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The Mad Hatters team party drew a crowd of Alice in Wonderland enthusiasts. (Photo by Chris Frost)
Saturday, October 20, 2018

By Chris Frost

chris@tricountysentry.com

 

Smack dab in the middle of the 2018 Oxnard Steampunk Festival at Heritage Square on Saturday and Sunday afternoon, Oct. 13 and 14, the Mad Hatters Tea Party drew a capacity crowd of people dressed in Steampunk attire, plus people dressed in “Alice in Wonderland” costumes.

Attendees enjoyed their choice of teas, and assorted goodies like cucumber sandwiches, cookies, and cheesecake, all set in a backdrop from Alice in Wonderland.

Like many other people at the tea, Lady Elvira Garcia Blásquez de Avila was dressed up and wearing a short distance jetpack. She was a time traveler who landed at the tea party.

“I materialized at the wrong place at the wrong time, and I have to make a quick getaway,” she said. “I am definitely in the right place. I am originally from the 1300’s but I found a package with some plants to make a time machine, and I have been jetting around from century to century. My favorite is the Victorian era, and that’s where I spend most of my time.”

Elvira said she is a widow, and her children are grown, so they don’t need her that much anymore and there is more to life than staying in a big castle.

“I hit the road with my time machine, and I am having a great time,” she said. “I don’t miss the castle.”

Elyse Stinman came dressed as the white rabbit, complete with ears and a black nose and was accompanied by the guest of honor, Alice.

“This is my actual face and my real nose,” she said. “I have the best sense of smell. You don’t even know. I’m always late.”

Vickie Lapre was dressed as Alice and was happy everyone was at her party.

“I am stepping out today, and I have to dress up with my top hat,” she said.

Stinman said the Steampunk event is cool and no one judges you.

“You can do whatever you want, and it’s an amazing community,” she said. “The costumes are visually amazing.”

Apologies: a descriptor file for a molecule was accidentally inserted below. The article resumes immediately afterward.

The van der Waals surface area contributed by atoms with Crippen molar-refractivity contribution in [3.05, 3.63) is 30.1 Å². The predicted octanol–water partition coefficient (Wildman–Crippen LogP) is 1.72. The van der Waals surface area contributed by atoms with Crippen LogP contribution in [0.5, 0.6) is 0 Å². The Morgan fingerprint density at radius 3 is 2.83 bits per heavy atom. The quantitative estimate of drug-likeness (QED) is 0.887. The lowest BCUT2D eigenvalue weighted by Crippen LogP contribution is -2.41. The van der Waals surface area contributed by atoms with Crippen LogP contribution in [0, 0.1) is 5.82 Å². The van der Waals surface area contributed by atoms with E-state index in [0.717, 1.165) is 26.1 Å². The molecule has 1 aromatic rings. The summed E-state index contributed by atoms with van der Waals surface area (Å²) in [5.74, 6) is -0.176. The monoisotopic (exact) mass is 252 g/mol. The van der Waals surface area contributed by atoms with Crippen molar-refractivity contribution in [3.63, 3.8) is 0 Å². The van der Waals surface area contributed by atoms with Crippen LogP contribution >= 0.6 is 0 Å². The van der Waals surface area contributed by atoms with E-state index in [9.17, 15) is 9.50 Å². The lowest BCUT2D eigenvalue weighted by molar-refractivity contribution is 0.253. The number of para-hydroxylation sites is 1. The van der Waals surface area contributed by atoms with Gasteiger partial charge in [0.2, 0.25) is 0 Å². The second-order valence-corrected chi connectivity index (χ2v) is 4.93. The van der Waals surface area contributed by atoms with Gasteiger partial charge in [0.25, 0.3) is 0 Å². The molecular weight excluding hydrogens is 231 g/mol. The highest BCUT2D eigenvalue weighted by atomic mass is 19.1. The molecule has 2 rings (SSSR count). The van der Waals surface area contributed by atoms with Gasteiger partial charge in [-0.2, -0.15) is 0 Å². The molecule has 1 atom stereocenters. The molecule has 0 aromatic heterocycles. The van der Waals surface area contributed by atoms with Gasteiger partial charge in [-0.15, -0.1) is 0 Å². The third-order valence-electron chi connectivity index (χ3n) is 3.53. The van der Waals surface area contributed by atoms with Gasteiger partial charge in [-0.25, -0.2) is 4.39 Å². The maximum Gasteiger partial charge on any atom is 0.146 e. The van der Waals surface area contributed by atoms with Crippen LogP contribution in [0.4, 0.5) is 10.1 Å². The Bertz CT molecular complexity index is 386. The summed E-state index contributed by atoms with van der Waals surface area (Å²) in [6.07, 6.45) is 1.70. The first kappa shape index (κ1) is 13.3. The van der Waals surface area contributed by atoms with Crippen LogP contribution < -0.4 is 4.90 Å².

Charles Peterson traveled down to the event from Santa Barbara County and had a compass on his outfit.

“It served me well, and I was able to find it,” he said. “This is our first year at Steampunk, and we enjoy the Victorian style dress you get to wear. It’s a lot of fun.”

He said his goggles are reminiscent of Jules Verne, with a mixture of Victorian and industrial styles.

“The welding goggles are part of that, and you can weld them to whatever you want,” Peterson said. “There are several genres in Steampunk, and this is one of them.”

Angelique Rockwood from Los Angeles was visiting her second Steampunk Festival in Oxnard and wanted to take advantage of the high tea.

“I love Steampunk, I write Steampunk, I’m a screenwriter, and I love how inventive people get with this, and it’s probably the only pure Steampunk festival around,” she said. “Tonight, is the Velveteen Band and tomorrow is Alice, so it’s a wonderful time.”

Published Steampunk Author Kiri Callaghan said Steampunk is something more than an aesthetic and not a world.

“It’s something you sprinkle on top,” she said. “You have fantasy and science fiction, and Steampunk is attached to it. I have a young adult novel that is loosely adapted from Alice in Wonderland that deals with the idea of clockwork and the Victorian times and technology where everything is steam-powered. We didn’t have diesel or anything like that yet.”

She said the premise pulls from the Jules Verne theme where anything is possible, but no one has “messed up the world with toxic technologies.”

“Steampunk pulls from typically a more Victorian day and age, and since I am dressed in a more feminine manner, it would be customary for me to wear a corset,” she said. “My lovely girlfriend here is dressed more in a more gentlemanlike fashion where corsets were no longer employed by men typically.”

Rockwood had magnifying glasses on her goggles that she bought at the Dickens Fair.

“It is a Victorian-era Festival down in Riverside, and you see Steampunk also bleed into there,” she said.

Callaghan said the magnifying glasses on Rockwood’s goggles are a tiny version of the enhanced feature of all procedural shows.

The two recently got dressed in Steampunk gear and went to the Getty Museum in Los Angeles.

“Let’s go Steampunk,” Callaghan said.